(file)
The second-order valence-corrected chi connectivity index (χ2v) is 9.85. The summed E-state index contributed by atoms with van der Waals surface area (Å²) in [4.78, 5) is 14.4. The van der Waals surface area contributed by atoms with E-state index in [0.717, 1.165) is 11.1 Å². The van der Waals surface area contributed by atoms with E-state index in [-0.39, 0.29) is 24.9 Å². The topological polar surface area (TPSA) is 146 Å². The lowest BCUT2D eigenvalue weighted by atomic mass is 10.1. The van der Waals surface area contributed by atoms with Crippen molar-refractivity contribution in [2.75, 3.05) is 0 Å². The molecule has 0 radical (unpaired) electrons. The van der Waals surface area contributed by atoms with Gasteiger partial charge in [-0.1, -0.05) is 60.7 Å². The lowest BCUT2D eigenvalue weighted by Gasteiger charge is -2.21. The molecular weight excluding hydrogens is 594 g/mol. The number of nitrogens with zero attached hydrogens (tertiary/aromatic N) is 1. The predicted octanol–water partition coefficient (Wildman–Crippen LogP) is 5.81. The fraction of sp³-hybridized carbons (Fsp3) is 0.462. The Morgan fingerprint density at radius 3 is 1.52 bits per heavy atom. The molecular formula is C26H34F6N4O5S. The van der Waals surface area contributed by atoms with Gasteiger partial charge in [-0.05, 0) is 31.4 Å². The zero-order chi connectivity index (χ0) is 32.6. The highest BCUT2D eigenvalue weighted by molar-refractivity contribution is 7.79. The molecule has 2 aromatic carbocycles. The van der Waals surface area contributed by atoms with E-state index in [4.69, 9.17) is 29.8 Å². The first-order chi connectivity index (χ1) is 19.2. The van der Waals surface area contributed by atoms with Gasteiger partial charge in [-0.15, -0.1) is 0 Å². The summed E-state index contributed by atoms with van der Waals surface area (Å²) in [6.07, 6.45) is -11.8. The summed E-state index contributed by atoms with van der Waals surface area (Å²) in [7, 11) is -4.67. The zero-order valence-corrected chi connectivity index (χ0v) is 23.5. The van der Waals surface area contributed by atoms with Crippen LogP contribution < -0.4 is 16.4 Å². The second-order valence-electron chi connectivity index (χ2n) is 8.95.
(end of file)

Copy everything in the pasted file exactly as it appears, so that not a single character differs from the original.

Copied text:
The second-order valence-corrected chi connectivity index (χ2v) is 9.85. The summed E-state index contributed by atoms with van der Waals surface area (Å²) in [4.78, 5) is 14.4. The van der Waals surface area contributed by atoms with E-state index in [0.717, 1.165) is 11.1 Å². The van der Waals surface area contributed by atoms with E-state index in [-0.39, 0.29) is 24.9 Å². The topological polar surface area (TPSA) is 146 Å². The lowest BCUT2D eigenvalue weighted by atomic mass is 10.1. The van der Waals surface area contributed by atoms with Crippen molar-refractivity contribution in [2.75, 3.05) is 0 Å². The molecule has 0 radical (unpaired) electrons. The van der Waals surface area contributed by atoms with Gasteiger partial charge in [-0.1, -0.05) is 60.7 Å². The lowest BCUT2D eigenvalue weighted by Gasteiger charge is -2.21. The molecular weight excluding hydrogens is 594 g/mol. The number of nitrogens with zero attached hydrogens (tertiary/aromatic N) is 1. The predicted octanol–water partition coefficient (Wildman–Crippen LogP) is 5.81. The fraction of sp³-hybridized carbons (Fsp3) is 0.462. The Morgan fingerprint density at radius 3 is 1.52 bits per heavy atom. The molecular formula is C26H34F6N4O5S. The van der Waals surface area contributed by atoms with Gasteiger partial charge in [-0.05, 0) is 31.4 Å². The zero-order chi connectivity index (χ0) is 32.6. The highest BCUT2D eigenvalue weighted by molar-refractivity contribution is 7.79. The molecule has 2 aromatic carbocycles. The van der Waals surface area contributed by atoms with E-state index in [4.69, 9.17) is 29.8 Å². The first-order chi connectivity index (χ1) is 19.2. The van der Waals surface area contributed by atoms with Gasteiger partial charge in [-0.15, -0.1) is 0 Å². The summed E-state index contributed by atoms with van der Waals surface area (Å²) in [6.07, 6.45) is -11.8. The summed E-state index contributed by atoms with van der Waals surface area (Å²) in [7, 11) is -4.67. The zero-order valence-corrected chi connectivity index (χ0v) is 23.5. The van der Waals surface area contributed by atoms with Crippen LogP contribution < -0.4 is 16.4 Å². The second-order valence-electron chi connectivity index (χ2n) is 8.95.